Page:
Saturday, November 21
This morning I wake up early for another yoga practice, followed by more orange juice. The following few hours entail a mass load of editing, writing, recording and lecture-watching, but I finish in time for lunch — the meal I consider to be the most important of the day.
My flatmate and I venture out to find any restaurants that might cater to raw vegan needs. Luckily, London is so vast and so inclusive, and we live near Canary Wharf. After walking in a few circles, we stumble across Island Poké, which not only does vegan food, but raw vegan food.
I create a salad bowl: kelp noodles, shredded carrot, leafy vegetables, avocado, wakame, nori, chillies, pineapple, and mango. The salad is the perfect balance of sweet and salty. Though there is no dressing, I don’t feel robbed of flavour. Instead, I feel as bright as the mango perched on top of the bowl.
For dessert, we find a Crussh, which specialises in raw juices and desserts. I have already acquired a Purifier juice, made with raspberries, strawberries, ginger and apples. My flatmate tries the raw banoffee pot, while I go for a raw nutty flapjack. We both agree the flapjack works better.
Our Saturday evening comes to a close with movies, more orange juice and leftover raw lasagna. While the day has been positive, my stomach doesn’t agree. I go to bed with stomach cramps, again.
Sunday, November 22
Sunday means a lie-in, bubble bath and self-pamper time. It also means a late breakfast of a big fruity smoothie, with more crunchy nuts and coconut to top. I catch up with my mum over FaceTime on a long walk in the winter sunshine — as she questions my sanity concerning my decision to go raw vegan for a week. “It’s too late, the week is already over,” I tell her.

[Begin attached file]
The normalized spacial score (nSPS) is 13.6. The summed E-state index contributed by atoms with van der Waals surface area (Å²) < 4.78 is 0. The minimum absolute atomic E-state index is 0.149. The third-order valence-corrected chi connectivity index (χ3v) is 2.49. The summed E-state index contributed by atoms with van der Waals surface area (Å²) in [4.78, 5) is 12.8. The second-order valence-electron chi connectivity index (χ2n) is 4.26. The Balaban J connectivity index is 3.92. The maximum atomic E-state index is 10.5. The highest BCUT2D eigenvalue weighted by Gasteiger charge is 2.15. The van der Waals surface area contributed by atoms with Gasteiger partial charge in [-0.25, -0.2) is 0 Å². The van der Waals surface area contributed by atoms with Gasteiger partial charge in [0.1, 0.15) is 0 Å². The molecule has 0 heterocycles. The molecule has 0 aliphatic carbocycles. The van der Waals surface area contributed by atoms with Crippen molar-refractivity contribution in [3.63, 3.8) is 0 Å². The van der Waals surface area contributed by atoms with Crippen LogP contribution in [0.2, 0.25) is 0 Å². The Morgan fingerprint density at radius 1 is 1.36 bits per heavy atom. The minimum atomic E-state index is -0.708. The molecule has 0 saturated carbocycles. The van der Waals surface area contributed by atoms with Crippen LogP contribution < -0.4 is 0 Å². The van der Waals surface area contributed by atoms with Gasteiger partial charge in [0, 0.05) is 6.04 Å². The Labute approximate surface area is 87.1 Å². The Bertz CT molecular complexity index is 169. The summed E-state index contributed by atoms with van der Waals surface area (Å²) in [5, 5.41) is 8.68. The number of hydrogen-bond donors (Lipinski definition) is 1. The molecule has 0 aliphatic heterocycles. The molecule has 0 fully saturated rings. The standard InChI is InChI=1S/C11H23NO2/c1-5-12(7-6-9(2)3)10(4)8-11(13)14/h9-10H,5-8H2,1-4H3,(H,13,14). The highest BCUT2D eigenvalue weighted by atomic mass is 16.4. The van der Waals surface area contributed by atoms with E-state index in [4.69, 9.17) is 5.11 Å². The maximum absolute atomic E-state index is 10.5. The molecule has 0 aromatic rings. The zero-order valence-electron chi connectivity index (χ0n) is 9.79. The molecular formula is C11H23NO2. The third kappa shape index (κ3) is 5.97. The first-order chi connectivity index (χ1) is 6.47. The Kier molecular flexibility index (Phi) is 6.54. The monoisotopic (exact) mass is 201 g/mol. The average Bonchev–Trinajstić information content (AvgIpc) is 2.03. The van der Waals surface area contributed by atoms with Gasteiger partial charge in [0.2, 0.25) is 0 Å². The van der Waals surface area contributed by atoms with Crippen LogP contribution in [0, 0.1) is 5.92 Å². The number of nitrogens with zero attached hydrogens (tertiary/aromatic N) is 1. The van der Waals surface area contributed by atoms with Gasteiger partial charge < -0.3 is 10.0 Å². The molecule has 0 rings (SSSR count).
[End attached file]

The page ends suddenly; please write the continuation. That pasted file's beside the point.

Upon returning home, I suddenly feel hungry. I graze on some cashews, and sip on some orange juice, and go upstairs to nap for an hour. My cramps seem to be worsening, not improving, and I consider eating something warm for my last evening on the diet.
I don’t fall for temptation, and eat my leftover gazpacho instead. This, paired with leftover vegetables, cashew cheese, walnut meat and kale pesto, make for a filling dinner. And as I get ready to curl up for bed that night — something amazing happens. My period is here. For a woman who has a very irregular cycle, this comes as a miracle to me. And finally, all the mood swings, stomach pains, and drowsiness make sense. Raw veganism made my body work again.
I woke up on Monday morning thrilled that I would be getting to drink coffee and eat hot, cooked food again. And while I would never recommend this diet to anyone, nor would I advocate for its health benefits — I believe it did bring me some advantages.
It improved my ability to commit, to persevere, and to build my stamina more than ever before. It certainly made me realise how much I’ve been taking normal veganism for granted. It pushed me mentally, and it showed me just how important some of the most simple things are in life. Courgettes, cashews, and orange juice get a special shoutout. I wouldn’t have made it without them.
I don’t personally advise people to try this out, unless you live in a hot climate. But if you are looking for a new challenge in 2021 — raw veganism may be the answer you didn’t know existed.